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What is Diabetes?

Diabetes is when your blood glucose (commonly known as blood sugar) level is too high. Glucose is a substance that comes from what you eat. It is also produced in your liver and muscles. Your cells receive glucose from your blood. In order for your body to have energy, you must have glucose in your system. However, you can't have too much glucose because it's not good for you.
 
 
A hormone called insulin is produces from your pancreas. After the insulin is produced, the pancreas let it go into your blood. Insulin complements the glucose by helping it travel to your cells. This is done when you eat food. However, if insulin that is produced isn't adequate, the glucose can't get to your cells and it stays in your blood. This results in a high glucose level, causing diabetes to set in.
 
There is also a condition called pre-diabetes. Pre-diabetes occurs when your blood glucose levels are high but not quite high enough to be diagnosed with full-blown diabetes. With pre-diabetes, you can be at risk for a heart attack or a stroke. With pre-diabetes, you can lessen the risk of you getting diabetes. Losing weight and exercising are some things you can do to combat this.
 
How do you know whether or not you may have diabetes? Well, here are some of the symptoms:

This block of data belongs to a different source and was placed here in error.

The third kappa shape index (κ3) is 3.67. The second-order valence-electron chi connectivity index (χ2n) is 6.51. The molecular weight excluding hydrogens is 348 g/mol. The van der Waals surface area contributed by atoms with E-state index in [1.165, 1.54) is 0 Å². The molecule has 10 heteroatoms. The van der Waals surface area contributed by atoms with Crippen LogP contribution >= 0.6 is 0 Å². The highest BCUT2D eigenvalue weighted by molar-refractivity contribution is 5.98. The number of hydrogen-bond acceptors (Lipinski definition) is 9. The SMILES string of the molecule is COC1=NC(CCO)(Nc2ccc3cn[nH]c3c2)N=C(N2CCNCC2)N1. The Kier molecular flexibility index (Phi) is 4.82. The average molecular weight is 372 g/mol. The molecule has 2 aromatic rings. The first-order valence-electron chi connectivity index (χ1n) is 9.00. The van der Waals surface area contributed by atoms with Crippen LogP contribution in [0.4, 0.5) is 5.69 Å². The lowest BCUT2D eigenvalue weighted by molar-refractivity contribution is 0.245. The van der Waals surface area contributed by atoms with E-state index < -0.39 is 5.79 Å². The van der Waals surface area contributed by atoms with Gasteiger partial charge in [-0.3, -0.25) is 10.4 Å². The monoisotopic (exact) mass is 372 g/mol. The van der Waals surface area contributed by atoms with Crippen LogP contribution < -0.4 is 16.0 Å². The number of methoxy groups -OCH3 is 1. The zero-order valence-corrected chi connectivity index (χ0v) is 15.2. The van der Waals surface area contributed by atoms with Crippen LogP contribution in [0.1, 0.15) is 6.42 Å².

• Going to the bathroom more than usual
  • Feeling very fatigued
  • Losing weight without any effort on your part
  • Dry and itchy skin
  • Frequently thirsty
  • Blurred eyesight
  • No feeling or a tingling sensation in your feet
  • Slow healing sores
You may have experienced some of these symptoms at one time or another prior to begin diagnosed. For a definite diagnosis, consult with your physician.
 
 
 
Types Of Diabetes
 
There are two main types of diabetes that a person can be afflicted with:
 
Type 1 Diabetes - this type of diabetes used to be known as juvenile diabetes of insulin-dependent diabetes. This is because usually diabetes is first detected in children, teens or young adults. With Type 1 diabetes, the pancreas' beta cells stop producing insulin. This is because your immune system has gotten rid of them.
 
People with Type 1 Diabetes take insulin, eat healthy food choices, exercise, take aspirin and control their blood pressure and keep their cholesterol level down. If you're diagnosed with Type 1 Diabetes, you will be required to take insulin. When you take insulin, it helps the food that you consume turn into energy for your body.
 
Type 2 Diabetes - this type of diabetes used to be known as adult-onset diabetes or noninsulin-dependent diabetes. This is the most common form of diabetes. Type 2 Diabetes can develop at any time and affect any age. It starts off with insulin resistance. Insulin resistance, which is when your fat, muscle and liver cells don't properly use insulin.
 
While the pancreas helps to produce more insulin in the beginning, it doesn't last and eventually fails to continue producing insulin. If you're overweight and not regularly active, this increases your chances of getting diabetes. People with Type 2 Diabetes use diabetic medicines, eating healthy foods, exercise, take aspirin and control their blood pressure and keep their cholesterol level down.
 
With Type 2 Diabetes, it's not necessary to take insulin, unless the situation warrants it. Normally, eating healthy and losing weight will be all you need to control this type of diabetes. Or if that doesn't work, you may have to take diabetes pills to get your blood glucose level lower. Hopefully, if people take care of themselves, there won't be a need for insulin treatment.